Teacher Resources » Tips For Professional Behaviour In The Classroom

Classroom Management

How should a teacher behave in class?

1. Insist on mutual respect

Respect your students. Does this surprise you? Respecting students means that you do not, ever, laugh at them, humiliate them, degrade them, or scream at them. They are individuals who deserve respect and human treatment. Do not have preconceptions about them as being ignorant or lazy. Think of them as good students, expect good to come out of them, and they will be good in the end.

When the teacher enters the class, normally students stand up and say ‘good morning teacher’. You smile and return their greeting ‘good morning students’ and say ’please sit down’. Teach your students to say ‘please’ when they request something from someone, and to say ‘thank you’ when they are given something or some help. The teacher also has to follow these manners. For example, ‘Mohan, please hand in your work in ten minutes’ and ‘Thank you Mohan’. Students have to be trained to use ‘excuse me’ when they would like to go out to the washroom/toilet. ‘Excuse me teacher, may I please go to the toilet?’ If the teacher finds a student coughing continuously she can ask ‘Would you like to drink some water or go to the washroom/toilet?’ If a student is not listening and playing on a mobile phone, the teacher may just look at this student for a few seconds, and usually the student will put the phone away, or the teacher can confiscate it, according to the school’s rules.

The main point is that your classes should be governed by mutual respect. Gradually, you will see the change in even rowdy students. This is because it is difficult to be rude to a teacher, if the teacher is respectful to the student.

2. Be fair to all: no favouritism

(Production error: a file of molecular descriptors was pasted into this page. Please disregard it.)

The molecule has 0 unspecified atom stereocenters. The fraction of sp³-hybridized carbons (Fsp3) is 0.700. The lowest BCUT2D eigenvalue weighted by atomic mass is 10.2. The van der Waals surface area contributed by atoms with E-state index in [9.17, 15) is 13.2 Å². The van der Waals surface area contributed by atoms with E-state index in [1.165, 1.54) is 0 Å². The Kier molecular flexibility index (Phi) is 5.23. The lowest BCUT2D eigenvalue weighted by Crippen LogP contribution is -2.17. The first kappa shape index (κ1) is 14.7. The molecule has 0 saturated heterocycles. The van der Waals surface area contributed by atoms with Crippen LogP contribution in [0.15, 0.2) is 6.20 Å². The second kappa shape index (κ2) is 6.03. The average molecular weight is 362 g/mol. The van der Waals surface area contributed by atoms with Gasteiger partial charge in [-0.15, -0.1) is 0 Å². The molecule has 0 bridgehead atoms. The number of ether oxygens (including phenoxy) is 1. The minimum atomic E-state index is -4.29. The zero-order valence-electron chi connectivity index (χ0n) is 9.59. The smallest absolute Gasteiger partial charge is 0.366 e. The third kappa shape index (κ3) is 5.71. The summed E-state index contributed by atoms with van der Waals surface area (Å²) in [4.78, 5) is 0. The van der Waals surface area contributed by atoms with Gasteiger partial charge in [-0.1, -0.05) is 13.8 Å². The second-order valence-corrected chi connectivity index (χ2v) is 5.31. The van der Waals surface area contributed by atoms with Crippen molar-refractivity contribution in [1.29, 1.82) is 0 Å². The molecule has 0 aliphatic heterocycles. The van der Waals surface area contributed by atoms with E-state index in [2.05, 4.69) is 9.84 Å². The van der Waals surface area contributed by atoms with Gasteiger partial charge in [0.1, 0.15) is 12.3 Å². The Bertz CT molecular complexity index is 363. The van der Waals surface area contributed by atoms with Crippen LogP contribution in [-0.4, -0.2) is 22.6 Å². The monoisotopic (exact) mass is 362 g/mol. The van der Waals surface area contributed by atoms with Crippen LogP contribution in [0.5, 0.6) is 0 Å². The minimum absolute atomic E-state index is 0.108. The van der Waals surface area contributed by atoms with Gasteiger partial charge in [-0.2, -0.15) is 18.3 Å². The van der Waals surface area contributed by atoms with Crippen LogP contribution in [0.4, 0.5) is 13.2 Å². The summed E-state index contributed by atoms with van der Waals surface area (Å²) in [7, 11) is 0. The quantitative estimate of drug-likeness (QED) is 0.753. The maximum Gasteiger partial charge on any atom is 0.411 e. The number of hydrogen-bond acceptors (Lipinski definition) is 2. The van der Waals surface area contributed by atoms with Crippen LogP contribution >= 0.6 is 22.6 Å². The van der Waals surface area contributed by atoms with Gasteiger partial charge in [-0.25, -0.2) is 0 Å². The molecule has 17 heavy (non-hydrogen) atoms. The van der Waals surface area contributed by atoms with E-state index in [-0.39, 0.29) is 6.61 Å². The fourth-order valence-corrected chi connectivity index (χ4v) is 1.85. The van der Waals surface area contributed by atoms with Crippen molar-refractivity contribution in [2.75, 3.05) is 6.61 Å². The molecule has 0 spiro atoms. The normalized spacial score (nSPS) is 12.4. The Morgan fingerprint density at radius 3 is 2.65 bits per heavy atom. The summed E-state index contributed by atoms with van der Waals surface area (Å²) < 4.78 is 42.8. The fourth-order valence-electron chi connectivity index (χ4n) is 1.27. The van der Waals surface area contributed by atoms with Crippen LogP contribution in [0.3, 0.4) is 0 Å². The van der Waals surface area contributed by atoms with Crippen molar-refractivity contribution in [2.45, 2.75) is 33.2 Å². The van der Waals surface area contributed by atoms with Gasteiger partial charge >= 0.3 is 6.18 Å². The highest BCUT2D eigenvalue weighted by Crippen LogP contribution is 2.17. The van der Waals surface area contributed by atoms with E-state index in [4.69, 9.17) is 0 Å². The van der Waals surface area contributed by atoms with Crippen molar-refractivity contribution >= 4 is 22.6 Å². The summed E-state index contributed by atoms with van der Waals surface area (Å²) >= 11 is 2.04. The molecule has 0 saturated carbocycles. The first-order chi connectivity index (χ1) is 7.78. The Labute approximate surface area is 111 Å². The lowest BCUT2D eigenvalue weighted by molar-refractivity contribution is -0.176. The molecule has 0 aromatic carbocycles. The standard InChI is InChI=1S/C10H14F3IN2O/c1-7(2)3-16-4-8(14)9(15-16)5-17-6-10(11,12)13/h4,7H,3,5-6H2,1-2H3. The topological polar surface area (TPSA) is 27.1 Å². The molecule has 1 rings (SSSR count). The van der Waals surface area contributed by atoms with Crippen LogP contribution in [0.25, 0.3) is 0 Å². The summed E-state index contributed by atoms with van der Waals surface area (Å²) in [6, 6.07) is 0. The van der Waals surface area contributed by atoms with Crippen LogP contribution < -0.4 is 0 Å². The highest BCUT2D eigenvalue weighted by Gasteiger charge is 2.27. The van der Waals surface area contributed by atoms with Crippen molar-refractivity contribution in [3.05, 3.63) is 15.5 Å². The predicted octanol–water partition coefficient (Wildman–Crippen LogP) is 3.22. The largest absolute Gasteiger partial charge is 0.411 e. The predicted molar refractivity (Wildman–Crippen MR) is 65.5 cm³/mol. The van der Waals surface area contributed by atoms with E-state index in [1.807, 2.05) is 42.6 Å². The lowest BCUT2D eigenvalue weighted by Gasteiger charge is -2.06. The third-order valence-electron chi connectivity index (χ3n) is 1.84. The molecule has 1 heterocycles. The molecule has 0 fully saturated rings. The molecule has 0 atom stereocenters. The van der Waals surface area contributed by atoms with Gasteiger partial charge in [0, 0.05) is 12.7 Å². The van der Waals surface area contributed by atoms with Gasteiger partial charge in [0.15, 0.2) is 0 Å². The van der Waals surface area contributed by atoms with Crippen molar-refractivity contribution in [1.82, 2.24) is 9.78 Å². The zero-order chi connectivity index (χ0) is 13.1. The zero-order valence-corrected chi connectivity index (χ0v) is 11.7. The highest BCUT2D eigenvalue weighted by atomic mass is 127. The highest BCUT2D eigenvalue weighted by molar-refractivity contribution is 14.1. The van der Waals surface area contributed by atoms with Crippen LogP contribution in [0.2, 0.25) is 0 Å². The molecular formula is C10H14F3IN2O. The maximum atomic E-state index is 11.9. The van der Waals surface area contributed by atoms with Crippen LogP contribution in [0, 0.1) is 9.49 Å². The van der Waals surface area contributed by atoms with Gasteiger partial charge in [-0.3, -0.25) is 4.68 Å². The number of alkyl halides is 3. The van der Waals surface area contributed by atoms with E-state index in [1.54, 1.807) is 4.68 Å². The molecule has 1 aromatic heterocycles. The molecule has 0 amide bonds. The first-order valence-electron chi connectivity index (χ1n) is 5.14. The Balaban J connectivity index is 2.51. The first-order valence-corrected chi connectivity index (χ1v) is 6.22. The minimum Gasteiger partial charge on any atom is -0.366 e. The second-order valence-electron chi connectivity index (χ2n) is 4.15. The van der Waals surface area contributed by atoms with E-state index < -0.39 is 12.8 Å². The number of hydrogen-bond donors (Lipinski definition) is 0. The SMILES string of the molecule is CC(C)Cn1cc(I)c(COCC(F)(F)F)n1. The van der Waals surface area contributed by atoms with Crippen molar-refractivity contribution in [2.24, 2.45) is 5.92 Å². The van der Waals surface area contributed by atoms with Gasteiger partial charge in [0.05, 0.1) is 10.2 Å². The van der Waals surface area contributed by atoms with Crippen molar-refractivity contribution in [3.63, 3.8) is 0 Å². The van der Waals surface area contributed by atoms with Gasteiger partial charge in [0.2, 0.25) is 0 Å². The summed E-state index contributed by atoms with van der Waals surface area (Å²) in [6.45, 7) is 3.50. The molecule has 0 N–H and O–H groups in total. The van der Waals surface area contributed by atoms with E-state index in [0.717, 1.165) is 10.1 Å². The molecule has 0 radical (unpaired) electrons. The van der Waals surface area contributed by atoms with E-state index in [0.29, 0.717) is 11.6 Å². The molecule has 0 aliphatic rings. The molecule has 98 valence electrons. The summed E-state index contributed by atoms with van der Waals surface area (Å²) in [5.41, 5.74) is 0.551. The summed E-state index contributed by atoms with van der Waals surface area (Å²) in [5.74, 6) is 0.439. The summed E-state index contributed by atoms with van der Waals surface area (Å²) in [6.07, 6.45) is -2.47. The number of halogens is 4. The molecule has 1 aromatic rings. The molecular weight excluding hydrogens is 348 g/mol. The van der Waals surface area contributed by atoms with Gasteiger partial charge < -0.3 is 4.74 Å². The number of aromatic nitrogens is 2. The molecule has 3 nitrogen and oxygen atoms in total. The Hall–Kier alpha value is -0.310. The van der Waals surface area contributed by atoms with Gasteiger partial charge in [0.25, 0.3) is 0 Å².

Teachers have to abide by the rule that every student in the class is equal, in their right to be taught, to be attended to, to be scolded if necessary and to be praised. Teachers are human, and it is often easier to teach some students than others. However, that goes against the ethics of teaching. The front benchers who eagerly answers and the backbenchers who are lazier should have the same value in the eyes of the teachers. Praise and compliment a student, whether he is lazy or studious.

This reminds me of an incident I witnessed in a year 8 class in Kerala. A student was asked to read a long Hindi text aloud, and she did it with aplomb. We all expected the teacher to compliment her. Instead, what the teacher said was ‘ Oh! Repeating one year has done you some good’. Apparently, that student was repeating the year since she was weak in Maths. However, if the teacher had said ’that was great reading’, how much difference would have made in that student’s self-esteem, and the love of learning. A repeater deserves praise just like the A* students in the class.

3. Do not use foul language

Never ever use foul language in the class, whatever be the provocation. Use standard, respectable language, and if your language skills need polishing, do some polishing every day. Learn to speak well, and use good words. Your students learn language from the way you speak. In the same way, never, ever allow a student to use foul language in the class. If someone does use foul language, firmly say that it is not acceptable. If he uses it again, ask him to see you after the class. Talk to him why he is using such language. Call his parents if he repeats. If the behaviour does not stop even then, bring it to the attention of the discipline master, or the principal. Never ever allow foul language in your class.

Watch this space for more. Do you have any stories to tell of your own school experiences? Send us by email. We would like to publish ‘teachers’ experiences’

Image courtesy: karpuramanjari_blogspot_com

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